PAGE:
This post is particularly aimed at my cousin Al, currently residing in Tokyo, Japan and making waves in the software development world:
If you haven’t come across Orange Juice, I reckon you’ll love them – you can hear the influence that Dogs Die In Hot Cars and countless other Scottish bands have drawn from their work – Edwyn Collins was their front man and you might know them for ‘Rip It Up’ a staple of Indie DJs everywhere. ‘Hokyo’ is a lovely rare B-Side I came across recently in a spate of mass record digitisation – I’ve been loving it for its weird synth inflected curves – the version below is a rip from a 12″, hence the crackiliness.
The Air track, ‘Alone in Kyoto’ features in the film ‘Lost in Translation’ – it’s a lovely slice of gallic electronica and through its use in the film is always going to remind me of Japan (and Scarlett Johansson!)
After a rare sunny winter day in London, I found myself listening to both parts of ‘It’s Gonna Rain’ by Steve Reich yesterday evening. This recording is vital for a number of reasons; firstly it contains an incredible sample of an African American Pentecostal preacher, Brother Walter, hailing the end of the world in San Francisco’s Union Square in 1964, secondly it’s one of the first examples of phasing and is a landmark in Minimal, Looping and Process based music. These pieces were Reich’s first major works. They were created in 1965 using two Wollensak tape recorders.
As predicted by Brother Walter, the skies opened this morning and two of our gutters are leaking everywhere.
Over at Casa Del Malpas we celebrated Día de los Muertos in style last week – I thought I’d post a mix of some of the tracks that accompanied the evening.
My first proper foray into Mexican and Central American music was a pretty mindblowing experience. There’s some wonderful blogs out there covering specifically this, and they’re well worth checkingout.
It has been a while since I’ve encountered a genre of music that is so completely unknown to me. Originating from a traditional courtship dance in Colombia and swiftly spreading across the whole of Central America, Cumbia is some of the most full on party music I’ve ever heard!
“Women playfully wave their long skirts while holding a candle, and men dance behind the women with one hand behind their back and the other hand either holding a hat, putting it on, or taking it off. Male dancers also carried a red handkerchief which they either wrapped around their necks, waved in circles in the air, or held out for the women to hold. Until the mid-20th century, Cumbia was considered to be an inappropriate dance performed primarily by the lower social classes.” more here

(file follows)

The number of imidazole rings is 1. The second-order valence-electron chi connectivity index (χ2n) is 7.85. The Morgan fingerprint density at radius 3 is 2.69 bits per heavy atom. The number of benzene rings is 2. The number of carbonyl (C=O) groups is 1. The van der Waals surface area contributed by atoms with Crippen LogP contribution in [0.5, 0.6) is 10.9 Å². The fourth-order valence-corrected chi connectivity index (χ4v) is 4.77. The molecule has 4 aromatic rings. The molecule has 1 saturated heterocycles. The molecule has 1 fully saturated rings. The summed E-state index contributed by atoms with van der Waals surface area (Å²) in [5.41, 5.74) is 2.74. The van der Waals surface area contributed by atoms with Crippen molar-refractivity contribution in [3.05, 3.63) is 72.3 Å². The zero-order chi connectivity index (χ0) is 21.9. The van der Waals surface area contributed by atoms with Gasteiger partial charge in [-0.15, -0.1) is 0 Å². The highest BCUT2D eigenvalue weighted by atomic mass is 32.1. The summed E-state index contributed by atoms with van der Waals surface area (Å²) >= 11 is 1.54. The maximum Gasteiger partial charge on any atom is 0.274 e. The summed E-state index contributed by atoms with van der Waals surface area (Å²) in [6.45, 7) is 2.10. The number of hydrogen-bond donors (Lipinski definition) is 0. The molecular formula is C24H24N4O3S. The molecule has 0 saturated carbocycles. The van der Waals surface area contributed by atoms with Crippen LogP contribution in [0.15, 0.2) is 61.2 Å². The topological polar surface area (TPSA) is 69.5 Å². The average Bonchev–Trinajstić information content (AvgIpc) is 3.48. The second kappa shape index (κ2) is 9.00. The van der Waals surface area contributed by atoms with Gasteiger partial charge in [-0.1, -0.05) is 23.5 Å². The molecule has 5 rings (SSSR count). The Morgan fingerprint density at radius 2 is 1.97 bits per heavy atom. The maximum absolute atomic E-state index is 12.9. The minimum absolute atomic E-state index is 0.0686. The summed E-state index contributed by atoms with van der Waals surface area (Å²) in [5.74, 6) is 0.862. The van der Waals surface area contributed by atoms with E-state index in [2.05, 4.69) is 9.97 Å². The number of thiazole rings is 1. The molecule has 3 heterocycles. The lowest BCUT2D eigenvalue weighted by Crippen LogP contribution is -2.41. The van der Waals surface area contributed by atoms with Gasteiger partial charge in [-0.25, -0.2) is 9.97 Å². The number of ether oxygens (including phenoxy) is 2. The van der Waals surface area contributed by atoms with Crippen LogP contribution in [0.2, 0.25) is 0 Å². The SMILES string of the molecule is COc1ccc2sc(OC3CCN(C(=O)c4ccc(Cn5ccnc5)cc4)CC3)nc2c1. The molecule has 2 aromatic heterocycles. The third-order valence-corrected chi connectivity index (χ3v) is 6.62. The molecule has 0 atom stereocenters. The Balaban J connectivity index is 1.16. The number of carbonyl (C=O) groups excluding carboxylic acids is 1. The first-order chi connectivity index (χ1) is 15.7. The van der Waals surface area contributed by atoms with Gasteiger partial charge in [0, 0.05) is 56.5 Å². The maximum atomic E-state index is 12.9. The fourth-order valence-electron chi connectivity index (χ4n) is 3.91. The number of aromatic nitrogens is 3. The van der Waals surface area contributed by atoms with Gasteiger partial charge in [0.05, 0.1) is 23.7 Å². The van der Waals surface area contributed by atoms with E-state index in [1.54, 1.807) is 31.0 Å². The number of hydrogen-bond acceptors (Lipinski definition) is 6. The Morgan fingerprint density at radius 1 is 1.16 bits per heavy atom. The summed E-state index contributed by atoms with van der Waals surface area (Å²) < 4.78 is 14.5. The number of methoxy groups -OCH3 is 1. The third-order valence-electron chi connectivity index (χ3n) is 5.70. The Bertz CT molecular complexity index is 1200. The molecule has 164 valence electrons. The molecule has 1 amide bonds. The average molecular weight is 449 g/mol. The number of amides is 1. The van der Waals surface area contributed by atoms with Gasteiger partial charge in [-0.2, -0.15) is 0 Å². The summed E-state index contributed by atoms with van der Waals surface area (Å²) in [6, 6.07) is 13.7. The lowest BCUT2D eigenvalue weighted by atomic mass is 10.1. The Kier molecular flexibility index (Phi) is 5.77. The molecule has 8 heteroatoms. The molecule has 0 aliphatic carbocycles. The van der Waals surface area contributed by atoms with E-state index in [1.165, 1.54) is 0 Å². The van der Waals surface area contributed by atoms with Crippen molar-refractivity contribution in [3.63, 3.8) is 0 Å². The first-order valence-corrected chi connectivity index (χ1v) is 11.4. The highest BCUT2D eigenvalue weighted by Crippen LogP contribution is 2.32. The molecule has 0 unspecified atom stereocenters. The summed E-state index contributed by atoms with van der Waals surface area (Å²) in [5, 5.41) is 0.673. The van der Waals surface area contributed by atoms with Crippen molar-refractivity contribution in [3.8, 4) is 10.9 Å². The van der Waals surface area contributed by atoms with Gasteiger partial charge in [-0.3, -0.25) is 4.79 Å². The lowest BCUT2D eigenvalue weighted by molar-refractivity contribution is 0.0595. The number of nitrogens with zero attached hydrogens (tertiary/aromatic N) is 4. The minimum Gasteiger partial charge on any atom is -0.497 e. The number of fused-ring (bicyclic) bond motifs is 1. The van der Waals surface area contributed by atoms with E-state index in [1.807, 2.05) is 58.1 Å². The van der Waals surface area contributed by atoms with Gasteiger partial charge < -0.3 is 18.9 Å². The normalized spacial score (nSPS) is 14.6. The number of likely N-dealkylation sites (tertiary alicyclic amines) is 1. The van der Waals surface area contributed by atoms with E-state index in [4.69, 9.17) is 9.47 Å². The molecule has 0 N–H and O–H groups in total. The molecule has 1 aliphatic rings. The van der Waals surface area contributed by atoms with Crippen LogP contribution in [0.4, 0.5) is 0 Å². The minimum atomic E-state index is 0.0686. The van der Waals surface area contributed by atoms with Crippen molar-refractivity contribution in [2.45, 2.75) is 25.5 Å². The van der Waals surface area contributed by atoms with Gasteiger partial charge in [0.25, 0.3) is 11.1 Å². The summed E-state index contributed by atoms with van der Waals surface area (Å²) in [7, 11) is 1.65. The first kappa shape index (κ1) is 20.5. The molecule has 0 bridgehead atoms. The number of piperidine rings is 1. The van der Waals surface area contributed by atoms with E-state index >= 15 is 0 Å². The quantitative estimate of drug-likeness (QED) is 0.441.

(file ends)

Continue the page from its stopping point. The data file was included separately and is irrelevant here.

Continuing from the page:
The songs in the mix are mainly taken from records put out in Mexico and Colombia during the so-called ‘golden age’ of Cumbia – 1950 to 1975.
To give you a little taste of the evening here’s a photo of a handmade Día de los Muertos skull, one of many made by Faye and Havva :
1. Cumbia en do Menor – Lito Barrientos y Su Orquesta
2. Cumbia – Alfredo Gutierrez
3. Cumbia De Sal – Los Falcons
4. Cumbia Arabe – Mariachi Nuevo Tecalitlán
5. Cumbia Sampuesana (La Sampuesana) – Chicken Y Sus Comandos
6. Cumbia Mexicana – Desconocido
7. Cumbia Y Guitarra – Los Mirios
8. La Cumbia De Los Cuervos – Juaneco y Su Conjunto
9. El Platanito – Los Dinamicos Del Ritmo
10. El Guamo – Anibal Velasquez
11. El Sucusu-Sucusu – Anibal Y Jose Velasquez
12. Mira Mira (Ella Baila el Pompo) – Los Curramberos de Guayabal with Anibal Velásquez
13. Has Regresado Viejo Amigo – Rodolfo
Last Friday I was lucky enough to have one of those rare free days in London, wandering about and perusing some of the finest exhibitions that the capital has to offer. I started at the John Soane museum, a frankly astounding collection just off Lincoln’s Inn Fields near Holborn. The museum preserves the house of Sir John Soane, a British architect perhaps most well known for building the Bank of England. I don’t think I have ever seen a house so crammed with amazing artefacts, paintings and furniture. There’s a few Turners, Hogarths and even a Sarcophagus in the basement. I’d highly recommend a visit, the house looks almost exactly how Soane left it and it’s free to get in.
After a few hours immersed in Soane’s house, I wandered a few doors down to the Royal College of Surgeons and the Hunterian museum, which, prior to World War II looked like the above photo. Unfortunately bombs took their toll upon the collection, with what was left being rehoused. The current collection is still focused upon the private collection of John Hunter, surgeon to King George III. The collection was bought by the British government in 1799 and presented to the Royal College of Surgeons. Even in it’s current form the collection is utterly mindblowing and an aboslute must for anyone with an interest in science and medicine (as long as you’re ok with looking at human quintuplet foetus’ preserved in formaldehyde!). Again it’s free to access!
Some friends of mine are making a documentary about the visionary artist Austin Osman Spare, who spent most of his career in and around South East London. It is entitled ‘The Bones Go Last’ and you can follow their progress and learn more about Spare here.
Around the time that Spare was creating some of his most seminal works, in Paris, Maurice Ravel was writing his ‘String Quartet in F’, a piece of music that has utterly enraptured me over the last few weeks. Here is the third movement from it; ‘Tres Lent’.